Paniced Business ManThis last week, the Salt Lake City Bookkeeping Blog had an article about the dangers of running a one-person business. They listed the dangers as:

  • Absence = Losses
  • Slow Growth
  • Losing Customers Hurts
  • No other perspective
  • Owner Burnout

And while there are elements of truth in the article, overall I found that it continues the myth of modern American business – in order to be successful, you have to be big.

Me2 Solutions has been working on a new series of podcasts entitled the Hidden History of Business – Ancient Origins, Modern Consequences. In this series, we are looking at some of the oldest businesses and companies in the world. Without revealing everything – we do want you to follow the podcasts when we release them – I can say that what we’ve found is that the companies that have survived the longest – by hundreds and even a thousand years or more – are always small businesses and likely family owned. Although family is loosely defined.

Let’s consider the points made in the referenced article and look at them from another perspective.

Absence = losses

Whether you are making money when you are at the office or dealing with clients depends upon the type of business you have and what you are offering in exchange for money. A lawyer, doctor, or plumber are really trading their time for your money. For them and similar businesses, absence does mean that you’re not making money. But what if you’re an author and what you are offering are books? Do you have be to present to sell a book through your web site or Amazon? The answer is no, you can sleep in your sleep or vacationing in Mexico. The issue is can you package what you offer in a form that people can buy without you being present?

Slow Growth

You can’t do everything therefore you won’t do much – that’s the premise. But is it true? I grant you that no one can do everything but who has to? Only control freaks will do everything themselves. If you are humble – hard sometimes for Americans to be – you can always find someone willing to help. Yes, it will likely cost, but it will be worth the expense. I had a client once that scanned building documents and organized them on DVDs for easy retrieval for his clients. He would spend one-two days taking the documents apart and scanning them on his home scanner. I challenged him to investigate how much time and cost there would be if he had a professional scanning service do the scanning. He came back two days later to announce that all the scanning would henceforth be done by a scanning firm he found.

It’s important to realize that even the remotest, loneliest entrepreneur is not alone. Even if you just use the US Postal Service as your shipping department, you have someone to help you.

Losing Customers Hurts

Yes, losing a customer hurts, but eventually you lose all your customers – from death if nothing else. Needs change and customers change. Perhaps it’s because I plan on losing my customers that I don’t find this point to be particularly important. After all, because we offer quality and management training, once a student has mastered the material I really don’t expect them to continue being a customer. I hope they become an enthusiastic apostle of our classes and courses, but I don’t expect them back as a student – at least not for the same class. The last thing I want my customers to become is dependent on me because that means that I failed in my promise to them.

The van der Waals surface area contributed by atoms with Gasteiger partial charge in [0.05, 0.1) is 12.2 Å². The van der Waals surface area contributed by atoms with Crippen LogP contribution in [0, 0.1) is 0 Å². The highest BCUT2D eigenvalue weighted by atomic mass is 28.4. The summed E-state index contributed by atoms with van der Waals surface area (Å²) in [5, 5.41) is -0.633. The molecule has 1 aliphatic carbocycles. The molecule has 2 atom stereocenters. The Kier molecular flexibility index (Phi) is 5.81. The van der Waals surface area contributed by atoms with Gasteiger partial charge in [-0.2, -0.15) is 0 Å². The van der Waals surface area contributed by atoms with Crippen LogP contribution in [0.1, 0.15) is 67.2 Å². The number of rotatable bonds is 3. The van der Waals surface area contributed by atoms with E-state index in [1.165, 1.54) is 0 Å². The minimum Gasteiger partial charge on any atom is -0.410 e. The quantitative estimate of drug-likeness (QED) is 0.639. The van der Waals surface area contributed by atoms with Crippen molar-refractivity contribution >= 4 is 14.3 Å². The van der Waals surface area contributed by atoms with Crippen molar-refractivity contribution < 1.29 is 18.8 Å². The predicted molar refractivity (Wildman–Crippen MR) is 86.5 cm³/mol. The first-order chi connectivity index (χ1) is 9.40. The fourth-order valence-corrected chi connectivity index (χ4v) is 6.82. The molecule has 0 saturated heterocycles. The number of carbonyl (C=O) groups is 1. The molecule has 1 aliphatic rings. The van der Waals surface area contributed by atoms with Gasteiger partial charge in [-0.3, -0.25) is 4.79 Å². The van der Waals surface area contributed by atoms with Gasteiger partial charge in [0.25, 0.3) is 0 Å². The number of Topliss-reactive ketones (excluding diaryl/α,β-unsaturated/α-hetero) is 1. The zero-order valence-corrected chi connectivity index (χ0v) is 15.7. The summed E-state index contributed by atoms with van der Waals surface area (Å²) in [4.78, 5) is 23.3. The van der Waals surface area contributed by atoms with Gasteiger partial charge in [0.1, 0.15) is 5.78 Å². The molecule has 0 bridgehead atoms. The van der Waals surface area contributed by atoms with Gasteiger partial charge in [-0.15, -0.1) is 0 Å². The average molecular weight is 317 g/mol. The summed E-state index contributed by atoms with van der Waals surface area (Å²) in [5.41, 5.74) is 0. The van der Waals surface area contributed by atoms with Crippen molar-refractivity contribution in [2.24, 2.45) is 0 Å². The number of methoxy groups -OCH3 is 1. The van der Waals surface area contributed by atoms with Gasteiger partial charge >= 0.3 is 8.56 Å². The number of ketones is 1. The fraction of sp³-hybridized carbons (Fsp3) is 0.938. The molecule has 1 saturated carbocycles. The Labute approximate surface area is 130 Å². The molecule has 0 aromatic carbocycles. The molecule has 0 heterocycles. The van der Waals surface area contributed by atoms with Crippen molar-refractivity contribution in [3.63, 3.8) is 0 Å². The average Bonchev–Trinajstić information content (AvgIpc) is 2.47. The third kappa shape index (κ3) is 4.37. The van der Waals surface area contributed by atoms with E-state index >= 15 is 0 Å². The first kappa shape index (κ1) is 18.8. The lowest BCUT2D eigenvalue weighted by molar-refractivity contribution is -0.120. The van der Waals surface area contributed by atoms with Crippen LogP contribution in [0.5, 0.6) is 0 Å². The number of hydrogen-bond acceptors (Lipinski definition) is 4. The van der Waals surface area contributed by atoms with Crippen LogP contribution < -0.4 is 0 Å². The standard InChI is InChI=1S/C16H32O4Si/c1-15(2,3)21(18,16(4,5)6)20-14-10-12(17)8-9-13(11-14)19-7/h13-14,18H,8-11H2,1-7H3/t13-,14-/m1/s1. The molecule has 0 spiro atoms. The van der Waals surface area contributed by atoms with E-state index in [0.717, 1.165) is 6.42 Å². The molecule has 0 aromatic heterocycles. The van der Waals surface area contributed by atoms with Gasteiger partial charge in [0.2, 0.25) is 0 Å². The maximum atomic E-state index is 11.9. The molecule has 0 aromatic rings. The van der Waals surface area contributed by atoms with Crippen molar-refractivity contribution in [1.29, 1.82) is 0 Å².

No Other Perspective

I don’t know what world this comes from, because I get a lot of advice from customers, potential customers, relatives, and friends. Isn’t it interesting that everyone seems to know what’s best for your business and what you should be doing? Of course, I always wonder why they aren’t doing it instead of me.

The most important attribute for a business owner – any business owner – is to be able to listen to their past, current and potential customers. Because the only perspective that counts is the customer – the one who gives you money! Everyone else is just noise.

Owner Burnout

I remember a discussion I had once with a group of the “white hats” – foremen and general foremen – at Pearl Harbor Naval Shipyard. Someone mentioned burnout and one of the general foremen asked, “Why don’t we ever hear of burnout among the workmen?” It’s a good point because when a person knows what their job is, what’s required, where the resources are, and how to accomplish the job successfully, then there’s little concern about burnout. Burnout comes from the stress of trying to figure out everything as you go.

We had a client that had a very successful social media marketing company – a one-woman show. And she was getting burned out – until we showed her how to reduce the effort of managing her email messages. She went from being overwhelmed and thinking of closing her business to increasing her business and finally moving it out of her home.

What is often needed by the owner who is facing burnout is simply someone to look at how they are doing their work and figure out how to do it with less effort through technology, outsourcing or ignoring the unimportant.

Are you a one-person band? Do you want to grow big or stay small? Why?

A physicist by trade, author by choice, a born teacher, a retired veteran, and an adamant problem solver, Frank has helped the White House, federal agencies, military offices, historical museums, manufacturers, and over 250 technology startups get stuff done, communicate effectively, and find practical solutions that work for them. In his spare time, he makes sawdust and watches Godzilla movies.